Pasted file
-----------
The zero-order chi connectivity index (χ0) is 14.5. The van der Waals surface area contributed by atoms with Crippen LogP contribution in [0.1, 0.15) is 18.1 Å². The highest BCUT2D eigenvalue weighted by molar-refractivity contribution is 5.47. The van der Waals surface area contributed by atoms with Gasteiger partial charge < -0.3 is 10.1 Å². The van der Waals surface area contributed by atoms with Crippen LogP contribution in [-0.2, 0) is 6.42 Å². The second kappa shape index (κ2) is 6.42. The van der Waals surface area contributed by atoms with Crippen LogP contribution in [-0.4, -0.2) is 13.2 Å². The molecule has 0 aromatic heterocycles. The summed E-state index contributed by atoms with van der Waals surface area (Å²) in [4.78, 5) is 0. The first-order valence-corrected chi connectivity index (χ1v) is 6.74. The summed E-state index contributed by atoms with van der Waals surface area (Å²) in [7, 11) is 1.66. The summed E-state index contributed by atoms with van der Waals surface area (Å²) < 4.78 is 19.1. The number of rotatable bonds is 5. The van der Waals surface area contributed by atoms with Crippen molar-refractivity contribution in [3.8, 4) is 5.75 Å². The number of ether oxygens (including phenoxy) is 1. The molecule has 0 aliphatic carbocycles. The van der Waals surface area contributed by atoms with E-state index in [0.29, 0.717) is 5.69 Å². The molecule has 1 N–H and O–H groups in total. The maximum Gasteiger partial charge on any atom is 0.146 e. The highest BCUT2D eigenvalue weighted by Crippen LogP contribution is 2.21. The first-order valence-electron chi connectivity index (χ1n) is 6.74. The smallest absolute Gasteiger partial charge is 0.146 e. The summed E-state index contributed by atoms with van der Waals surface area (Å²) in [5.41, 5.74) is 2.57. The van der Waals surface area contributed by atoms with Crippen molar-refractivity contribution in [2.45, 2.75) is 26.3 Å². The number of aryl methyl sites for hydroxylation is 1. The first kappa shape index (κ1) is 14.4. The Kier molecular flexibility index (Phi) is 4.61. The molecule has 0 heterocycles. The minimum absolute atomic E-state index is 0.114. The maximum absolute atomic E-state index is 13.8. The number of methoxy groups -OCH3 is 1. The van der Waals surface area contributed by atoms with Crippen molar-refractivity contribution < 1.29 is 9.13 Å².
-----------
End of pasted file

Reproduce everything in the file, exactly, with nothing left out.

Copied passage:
The zero-order chi connectivity index (χ0) is 14.5. The van der Waals surface area contributed by atoms with Crippen LogP contribution in [0.1, 0.15) is 18.1 Å². The highest BCUT2D eigenvalue weighted by molar-refractivity contribution is 5.47. The van der Waals surface area contributed by atoms with Gasteiger partial charge < -0.3 is 10.1 Å². The van der Waals surface area contributed by atoms with Crippen LogP contribution in [-0.2, 0) is 6.42 Å². The second kappa shape index (κ2) is 6.42. The van der Waals surface area contributed by atoms with Crippen LogP contribution in [-0.4, -0.2) is 13.2 Å². The molecule has 0 aromatic heterocycles. The summed E-state index contributed by atoms with van der Waals surface area (Å²) in [4.78, 5) is 0. The first-order valence-corrected chi connectivity index (χ1v) is 6.74. The summed E-state index contributed by atoms with van der Waals surface area (Å²) in [7, 11) is 1.66. The summed E-state index contributed by atoms with van der Waals surface area (Å²) < 4.78 is 19.1. The number of rotatable bonds is 5. The van der Waals surface area contributed by atoms with Crippen molar-refractivity contribution in [3.8, 4) is 5.75 Å². The number of ether oxygens (including phenoxy) is 1. The molecule has 0 aliphatic carbocycles. The van der Waals surface area contributed by atoms with E-state index in [0.29, 0.717) is 5.69 Å². The molecule has 1 N–H and O–H groups in total. The maximum Gasteiger partial charge on any atom is 0.146 e. The highest BCUT2D eigenvalue weighted by Crippen LogP contribution is 2.21. The first-order valence-electron chi connectivity index (χ1n) is 6.74. The smallest absolute Gasteiger partial charge is 0.146 e. The summed E-state index contributed by atoms with van der Waals surface area (Å²) in [5.41, 5.74) is 2.57. The van der Waals surface area contributed by atoms with Crippen molar-refractivity contribution in [2.45, 2.75) is 26.3 Å². The number of aryl methyl sites for hydroxylation is 1. The first kappa shape index (κ1) is 14.4. The Kier molecular flexibility index (Phi) is 4.61. The molecule has 0 heterocycles. The minimum absolute atomic E-state index is 0.114. The maximum absolute atomic E-state index is 13.8. The number of methoxy groups -OCH3 is 1. The van der Waals surface area contributed by atoms with Crippen molar-refractivity contribution < 1.29 is 9.13 Å².